Ryoji Noyori


Title
Professor
Name
Ryoji Noyori
Degree
Ph.D.
Mail
noyori@chem3.chem.nagoya-u.ac.jp
Phone
+81-52-789-2956
Laboratory
Noyori Laboratory
Key word
Organic Chemistry, Molecular Catalysis, Asymmetric Synthesis, Green Chemistry

    Research

  • His research interest has focused on the fundamentals and applications of molecular catalysis based on organometallic chemistry. Noyori is well known for his initiation and development of asymmetric catalysis using organometallic molecular catalysts. The efficiency of the asymmetric catalysts discovered by Noyori equals or, in certain cases, even exceeds that of enzymes. Applications of his original and versatile chemistry have allowed him and other scientists to achieve truly efficient syntheses of organic molecules of theoretical and practical importance.
    See also: Nobel Lecture 186-215 (2001); Green Chem. 5, G37-G39 (2003) ; Chem. Commun. 1807-1811 (2005); Nature Chem. 1, 5-6 (2009).
  • Personal history

  • Ryoji Noyori, born in Kobe, Japan, in 1938, completed his Master Degree at Kyoto University in 1963 and immediately became Instructor at the same university. He received his Ph.D. in 1967 under the supervision of H. Nozaki. He was appointed Associate Professor at Nagoya University in 1968 and promoted to Professor in 1972. He spent a postdoctoral year in 1969-1970 at Harvard University with E. J. Corey. In 2003, Noyori became University Professor at Nagoya University and President of RIKEN. He served as President of the Chemical Society of Japan in 2002-2003. Noyori is a member of the Central Educational Council of Ministry of Education, Culture, Sports, Science and Technology (MEXT) and chairs the Science and Technology Council of MEXT and the National University Corporation Evaluation Committee.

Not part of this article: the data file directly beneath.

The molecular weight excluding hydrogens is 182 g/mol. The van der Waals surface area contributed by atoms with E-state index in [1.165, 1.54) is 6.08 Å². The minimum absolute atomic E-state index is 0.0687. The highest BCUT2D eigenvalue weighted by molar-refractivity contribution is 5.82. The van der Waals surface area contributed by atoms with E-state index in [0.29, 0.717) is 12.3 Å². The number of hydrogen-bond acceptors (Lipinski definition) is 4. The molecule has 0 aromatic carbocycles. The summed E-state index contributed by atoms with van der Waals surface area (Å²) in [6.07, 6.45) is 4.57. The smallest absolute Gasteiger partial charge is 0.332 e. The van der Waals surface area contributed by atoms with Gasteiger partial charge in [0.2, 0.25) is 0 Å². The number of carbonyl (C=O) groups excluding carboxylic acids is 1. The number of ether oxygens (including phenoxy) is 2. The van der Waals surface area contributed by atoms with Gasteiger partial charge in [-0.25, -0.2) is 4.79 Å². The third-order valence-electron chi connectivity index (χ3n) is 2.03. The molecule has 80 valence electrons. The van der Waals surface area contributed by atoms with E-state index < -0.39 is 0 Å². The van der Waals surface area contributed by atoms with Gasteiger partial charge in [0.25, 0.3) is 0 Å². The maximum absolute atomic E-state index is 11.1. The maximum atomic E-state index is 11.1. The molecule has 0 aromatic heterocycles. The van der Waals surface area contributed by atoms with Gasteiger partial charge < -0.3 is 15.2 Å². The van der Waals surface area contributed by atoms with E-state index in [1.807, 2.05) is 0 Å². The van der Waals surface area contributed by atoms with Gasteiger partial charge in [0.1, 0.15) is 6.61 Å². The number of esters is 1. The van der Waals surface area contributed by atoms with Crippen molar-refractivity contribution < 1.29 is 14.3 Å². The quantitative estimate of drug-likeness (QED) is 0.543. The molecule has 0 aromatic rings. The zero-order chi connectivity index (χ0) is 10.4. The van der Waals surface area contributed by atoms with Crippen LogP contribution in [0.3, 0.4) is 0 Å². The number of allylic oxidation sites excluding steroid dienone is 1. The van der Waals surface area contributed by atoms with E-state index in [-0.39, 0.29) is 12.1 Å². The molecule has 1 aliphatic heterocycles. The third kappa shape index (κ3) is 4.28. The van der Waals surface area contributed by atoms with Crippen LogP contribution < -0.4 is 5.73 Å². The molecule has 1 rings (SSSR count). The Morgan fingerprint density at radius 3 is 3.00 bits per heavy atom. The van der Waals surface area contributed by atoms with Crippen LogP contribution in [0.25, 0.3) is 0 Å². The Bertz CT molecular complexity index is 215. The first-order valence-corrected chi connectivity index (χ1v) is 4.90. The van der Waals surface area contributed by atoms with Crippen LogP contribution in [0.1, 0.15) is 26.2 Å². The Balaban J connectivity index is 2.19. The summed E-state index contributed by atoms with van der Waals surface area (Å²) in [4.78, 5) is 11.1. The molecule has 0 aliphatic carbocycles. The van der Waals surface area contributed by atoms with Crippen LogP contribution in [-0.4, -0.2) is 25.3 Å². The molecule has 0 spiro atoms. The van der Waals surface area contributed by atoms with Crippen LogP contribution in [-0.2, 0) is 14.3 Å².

• Awards

  • Noyori's achievements have been recognized among others by Asahi Prize (1992), Tetrahedron Prize (1992), Japan Academy Prize (1995), Arthur C. Cope Award (1997), King Faisal International Award (1999), Order of Culture (2000), Wolf Prize, Roger Adams Award, and Nobel Prize in Chemistry (2001). He is a member of the Japan Academy, the Pontifical Academy of Sciences, a foreign member of the National Academy of Sciences, USA, Russian Academy of Sciences, and the Royal Society, UK.